|No or mild DR .||mtmDR .||vtDR .||Insufficient quality .|
Data are n.
The sensitivity/specificity, per the ICDR reference standard, for the device to detect vtDR was 100% (95% CI 77.1–100)/97.8% (95% CI 96.8–98.5) and mtmDR 79.4% (95% CI 66.5–87.9)/93.8% (95% CI 92.1–94.9). The PPV and NPV for vtDR were 36.4% (95% CI 28.4–45.2) and 100%, respectively. For mtmDR, the PPV and NPV were 39.7% (95% CI 33.8–45.8) and 98.9% (95% CI 98.2–99.3), respectively.
There were 13 false negative exams for the enhanced device’s mtmDR output according to the ICDR reference standard, and all images for these participants are shown in Fig. 3. Review of the images of the 13 false negative cases in Fig. 3 indicated that these participants had a single isolated hemorrhage or cotton wool spot and had no microaneurysms.
The results show that a hybrid lesion-based device, with deep learning enhancements, for the automated detection of DR achieved high diagnostic accuracy in a primary care setting in a study with a predetermined protocol and an independent reference standard. These results confirm corresponding results in an earlier study of essentially the same algorithm in a laboratory setting (13). Specifically, the device achieved high sensitivity (100%) in people with vtDR, as the device did not miss any vtDR, or DME, according to the ICDR grading system. It also achieved high specificity (97.8%). However, the number of vtDR cases, although representative for the studied patient population, was low and prevents definite conclusions. The device also had a high sensitivity to detect mtmDR of 79.4%, at a specificity of 93.8%.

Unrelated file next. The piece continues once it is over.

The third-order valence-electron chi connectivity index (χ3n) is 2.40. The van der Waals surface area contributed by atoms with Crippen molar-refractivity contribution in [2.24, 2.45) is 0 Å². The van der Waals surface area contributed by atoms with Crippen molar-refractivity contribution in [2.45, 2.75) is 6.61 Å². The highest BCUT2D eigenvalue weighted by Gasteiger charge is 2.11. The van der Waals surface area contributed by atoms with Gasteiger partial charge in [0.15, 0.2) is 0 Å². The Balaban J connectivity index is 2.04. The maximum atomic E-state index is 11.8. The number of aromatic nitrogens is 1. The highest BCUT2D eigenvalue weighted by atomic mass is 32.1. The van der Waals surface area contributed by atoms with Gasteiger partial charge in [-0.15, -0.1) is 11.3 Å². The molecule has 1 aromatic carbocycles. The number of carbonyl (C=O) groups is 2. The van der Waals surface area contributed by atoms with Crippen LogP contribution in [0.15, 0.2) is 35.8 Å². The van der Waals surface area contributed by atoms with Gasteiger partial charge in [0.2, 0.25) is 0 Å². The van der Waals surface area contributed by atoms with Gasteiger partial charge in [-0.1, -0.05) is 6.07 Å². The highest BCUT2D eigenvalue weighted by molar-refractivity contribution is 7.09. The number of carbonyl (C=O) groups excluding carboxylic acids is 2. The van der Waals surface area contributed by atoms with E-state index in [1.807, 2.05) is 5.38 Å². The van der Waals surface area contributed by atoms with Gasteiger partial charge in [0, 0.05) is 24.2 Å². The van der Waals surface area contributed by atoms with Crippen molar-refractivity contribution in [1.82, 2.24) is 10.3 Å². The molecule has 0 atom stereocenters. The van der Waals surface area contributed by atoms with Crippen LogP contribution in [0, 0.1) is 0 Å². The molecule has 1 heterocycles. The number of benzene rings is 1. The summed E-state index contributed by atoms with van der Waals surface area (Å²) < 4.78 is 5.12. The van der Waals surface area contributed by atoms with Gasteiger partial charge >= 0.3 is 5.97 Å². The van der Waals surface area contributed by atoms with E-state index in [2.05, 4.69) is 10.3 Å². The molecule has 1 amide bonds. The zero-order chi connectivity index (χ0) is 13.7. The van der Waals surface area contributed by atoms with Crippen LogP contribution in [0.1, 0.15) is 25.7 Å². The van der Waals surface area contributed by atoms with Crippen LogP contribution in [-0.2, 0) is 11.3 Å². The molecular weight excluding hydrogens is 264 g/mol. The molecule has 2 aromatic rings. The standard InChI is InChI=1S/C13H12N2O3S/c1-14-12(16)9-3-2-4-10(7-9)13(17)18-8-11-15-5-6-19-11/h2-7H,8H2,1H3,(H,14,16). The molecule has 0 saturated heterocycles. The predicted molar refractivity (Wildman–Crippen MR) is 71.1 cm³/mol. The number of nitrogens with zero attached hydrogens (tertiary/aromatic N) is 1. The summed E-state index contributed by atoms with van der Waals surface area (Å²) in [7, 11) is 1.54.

Applying the device into the health care system at primary care sites, where patients with diabetes are regularly seen, could improve the percentage of patients screened when indicated. In addition, such a device would lead to improved accuracy compared with present standard of care and will lead to a higher number of patients with images with sufficient quality owing to the direct feedback of the device regarding the image quality. Nongradable images can either be seen by a human grader or directly referred to an eye care provider, implying that no diagnoses of DR were missed as a result of images of insufficient quality, with a guarantee for good clinical care. Overall, this system has the potential to reduce the sociomedical burden of DR.